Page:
A webquest will add pizzazz to your lesson. With Google Sites, you can store everything in one handy place. Each section is organized under its own tab. And you can easily link to outside sources.
Creating a Webquest
What is a webquest? At its heart, it’s a quest. The entire sequence leads to a high-level task. Kids access relevant materials on the Internet. (Yep, it’s paperless.)
1. Begin Webquest Design with the Desired Outcome
As you know, great lesson plans begin with the end in mind. First, consider the outcome. In this Cinderella webquest, for example, I wanted my kids to write a parody.
2. Break the Webquest into a Manageable Number of Tasks
In webquests, the lessons building up to the outcome are called tasks. When you use Google Sites, create a main page for each task.
New information and skills build slowly. Therefore, tasks can be complex. You can use subpages to break those tasks into bite-sized pieces.
To set my students up for success, I broke this writing activity into six tasks. Instruction is laid out and linked in the Google Site. Therefore, kids work autonomously.
- Story Elements – First, my students learn about elements common to all stories.
- The Story Arc – Next, they summarize elements of a Cinderella story from a different culture on a story arc.
- Common Elements – Now they’re ready for a third Cinderella fairy tale. They list elements of all three stories and construct* their own list of common Cinderella elements.
- Parody – At this point, they read a Cinderella parody. They learn the difference between a fairy tale and a parody.
- Figurative Language – Since I want my kids to use personification and onomatopoeia in their parodies, I teach it here.
- The Writing Process – This long task asks kids to plan, draft, edit, and publish.
*Note: Constructivism, which really makes kids think, is the cornerstone of webquest design. Sure, some tasks will require only lower-level thinking. However, you should also encourage kids to synthesize information and create new products.
3. Add Links
Creating a Google Site pushes learning online. Now it’s time to add some links. For example, in Task 1, my students explore this Cinderella-themed interactive from Anenberg Learning to learn about story elements.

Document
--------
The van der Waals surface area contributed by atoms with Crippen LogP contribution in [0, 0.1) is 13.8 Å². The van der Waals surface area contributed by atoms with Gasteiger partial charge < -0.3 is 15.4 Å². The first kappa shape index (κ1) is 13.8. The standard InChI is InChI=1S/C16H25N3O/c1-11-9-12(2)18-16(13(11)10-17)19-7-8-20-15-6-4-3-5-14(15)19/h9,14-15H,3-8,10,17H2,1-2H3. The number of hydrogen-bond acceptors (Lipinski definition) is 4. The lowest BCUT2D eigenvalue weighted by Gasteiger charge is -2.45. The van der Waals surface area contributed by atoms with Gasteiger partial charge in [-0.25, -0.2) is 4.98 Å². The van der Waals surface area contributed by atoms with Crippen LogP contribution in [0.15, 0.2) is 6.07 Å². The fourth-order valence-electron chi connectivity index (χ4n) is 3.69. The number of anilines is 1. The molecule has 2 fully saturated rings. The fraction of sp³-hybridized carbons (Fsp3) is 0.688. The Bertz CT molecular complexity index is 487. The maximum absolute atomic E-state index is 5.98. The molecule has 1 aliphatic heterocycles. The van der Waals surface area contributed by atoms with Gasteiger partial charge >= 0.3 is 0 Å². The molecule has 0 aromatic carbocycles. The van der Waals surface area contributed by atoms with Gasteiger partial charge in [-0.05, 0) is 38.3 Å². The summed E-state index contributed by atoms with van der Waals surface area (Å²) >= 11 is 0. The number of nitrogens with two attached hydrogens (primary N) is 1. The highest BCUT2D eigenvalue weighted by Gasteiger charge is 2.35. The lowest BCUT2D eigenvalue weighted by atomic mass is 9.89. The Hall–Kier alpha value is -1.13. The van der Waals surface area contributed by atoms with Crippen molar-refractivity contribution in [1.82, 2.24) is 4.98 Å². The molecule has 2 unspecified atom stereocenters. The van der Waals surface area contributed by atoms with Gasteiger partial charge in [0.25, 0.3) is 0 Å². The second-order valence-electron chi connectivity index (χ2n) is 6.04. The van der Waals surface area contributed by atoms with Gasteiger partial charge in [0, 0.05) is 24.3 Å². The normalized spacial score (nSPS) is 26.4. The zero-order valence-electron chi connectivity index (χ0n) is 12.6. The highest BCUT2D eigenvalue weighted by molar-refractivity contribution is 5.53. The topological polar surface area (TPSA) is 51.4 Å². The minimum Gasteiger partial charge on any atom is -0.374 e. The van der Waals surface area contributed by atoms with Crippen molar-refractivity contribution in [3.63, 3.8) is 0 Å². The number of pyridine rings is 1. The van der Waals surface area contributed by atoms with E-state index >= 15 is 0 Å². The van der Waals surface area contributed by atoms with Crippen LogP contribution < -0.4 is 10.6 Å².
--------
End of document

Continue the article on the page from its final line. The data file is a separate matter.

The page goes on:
4. Add Instructional Content
On the page above , you can also see a link to a story. When you create a webquest, post pertinent instructional materials on the Google Site.
- Save the material as images.
- Create one or more subpages for the task.
- Insert each page of the material as a separate image. (Hint: If you are adding more than one image on a webpage, duplicate the page block and replace the image. That way, you won’t have to resize each image.)
- Add a link to the subpage in the text of your task.
FYI, I post all materials – except pages that require student responses – on the Site.
5. Spell Out Expectations for the Product
When you add directions and exemplars, kids work independently. Think of your webquest as a well-oiled machine. Yes, it takes time to build something like this. However, as students work autonomously, your life gets easier. Plus, you’ll be able to use it year after year.
Here, for example, when kids click the link, they can read directions and examples. That sets them up for success – and limits questions.
Keeping It Paperless
Ready to get started? All you need is a good idea. Break the task into small pieces. Gather materials. Add a few links. Once you learn to make a Google Site, it’s easy!
Websites let teachers direct learning from the sidelines. You can supplement a unit, organize research, encourage collaboration, direct homework, or flip your classroom. Additionally, you can design independent learning modules, PBLs, novel studies, and eBooks.
Take a look at 20 ways that Google Sites can revolutionize your teaching. Then get started today!